Dotscience MLOps terminology explained

/blog/2020-02-28-terminology/images/featured_hu1b02faa7edfae9800bdf9bd9cea7c7e6_1765868_1595x1148_resize_q75_box.jpg

Back in the mists of time (OK, 2019), as a data scientist viewing Dotscience’s webpages for the first time, some of the terminology was not familiar. I knew about machine learning, neural networks, and all that, but what about runners, ZFS, CI/CD, or Prometheus?

Like any subject, DevOps has its own jargon, which while useful for practitioners who want to speak about familiar concepts more efficiently, can leave the subject harder to understand for others. While Dotscience is a platform primarily for machine learning (ML) and data scientists, its strong focus on DevOps for ML necessitates the use of this terminology.

Here, we cover some of the concepts of DevOps when applied to machine learning, and used within Dotscience. For this entry, we don’t focus on data science terminology but rather stick with DevOps. While many readers will be data scientists, you do not need to be a data scientist or machine learning expert to follow along here. Our tour proceeds roughly in the order in which you might encounter the terms when performing an end-to-end data science analysis. The concepts are divided into general concepts and model building, followed by deployment and production.

General concepts and model building

DevOps for ML / MLOps

DevOps for ML, or MLOps, refers to the philosophy and approach of DevOps for software when applied to data science and machine learning. It is most prominent in the production phase of the process, when models are being deployed, but in fact pervades the whole end to end data science process because of concepts like reproducibilty and auditability, which mean ways of working similar to Git, automatic versioning, and so on. MLOps is distinguished from regular DevOps because ML needs extra steps, such as tracking datasets, model hyperparameters and performance, and preferred methods of working like Jupyter notebooks rather than developer IDEs. Other related terms for doing things robustly in the enterprise are also used, such as AIOps, DataOps, and ModelOps. For more on the differences between MLOps and regular DevOps, see our blog entry on why you need DevOps for ML .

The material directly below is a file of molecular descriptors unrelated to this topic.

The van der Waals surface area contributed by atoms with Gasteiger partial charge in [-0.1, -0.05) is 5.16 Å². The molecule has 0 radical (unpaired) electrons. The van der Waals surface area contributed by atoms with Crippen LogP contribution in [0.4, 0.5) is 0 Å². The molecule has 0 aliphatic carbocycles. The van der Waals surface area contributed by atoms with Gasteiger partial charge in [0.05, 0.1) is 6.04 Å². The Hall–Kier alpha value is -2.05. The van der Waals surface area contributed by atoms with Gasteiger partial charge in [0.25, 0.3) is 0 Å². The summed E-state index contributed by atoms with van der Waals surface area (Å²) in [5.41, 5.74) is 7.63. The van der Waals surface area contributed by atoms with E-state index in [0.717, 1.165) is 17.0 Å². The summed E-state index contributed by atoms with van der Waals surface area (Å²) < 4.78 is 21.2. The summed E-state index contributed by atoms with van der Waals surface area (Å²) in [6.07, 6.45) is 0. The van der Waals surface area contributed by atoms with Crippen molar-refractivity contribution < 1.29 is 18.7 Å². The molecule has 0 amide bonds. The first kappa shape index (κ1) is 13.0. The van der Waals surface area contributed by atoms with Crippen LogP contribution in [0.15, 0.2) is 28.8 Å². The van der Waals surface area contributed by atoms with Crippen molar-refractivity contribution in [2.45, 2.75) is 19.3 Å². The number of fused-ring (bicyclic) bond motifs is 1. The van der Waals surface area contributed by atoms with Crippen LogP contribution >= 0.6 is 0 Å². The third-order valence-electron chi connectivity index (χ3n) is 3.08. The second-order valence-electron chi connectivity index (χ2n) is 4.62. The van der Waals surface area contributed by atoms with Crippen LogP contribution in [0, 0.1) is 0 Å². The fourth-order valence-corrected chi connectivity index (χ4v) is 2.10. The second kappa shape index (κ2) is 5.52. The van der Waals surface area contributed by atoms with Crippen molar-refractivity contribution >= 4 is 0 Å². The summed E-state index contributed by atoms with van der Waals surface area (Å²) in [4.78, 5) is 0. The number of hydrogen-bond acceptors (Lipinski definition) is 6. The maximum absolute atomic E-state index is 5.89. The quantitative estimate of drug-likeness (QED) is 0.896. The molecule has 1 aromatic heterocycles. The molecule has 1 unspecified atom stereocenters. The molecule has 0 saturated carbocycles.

Dotscience hub

The Dotscience Hub (Figure 1) is how we coordinate the various parts of what users are doing to ensure that we are a coherent platform that they can use. The Hub acts as a master storage for data (or pointers to data in another location), metadata, models, and notebooks. There are a couple of things to note about it: (1) The Hub does not execute any user code. This is done on the user’s own compute, i.e., their runner, and (2) Data does not have to be recopied from the hub to your runner every time it is used.

You can also have your own hub: while the main one on our website is set up, running, and available to users, companies who do not want to allow anything off their premises (data, code, etc.), or their private cloud, can have their own hub in a location of their choosing, in the cloud or on-premise. From the user point of view, the experience is the same.

Figure 1

Dotscience architecture, showing major components including the hub in the center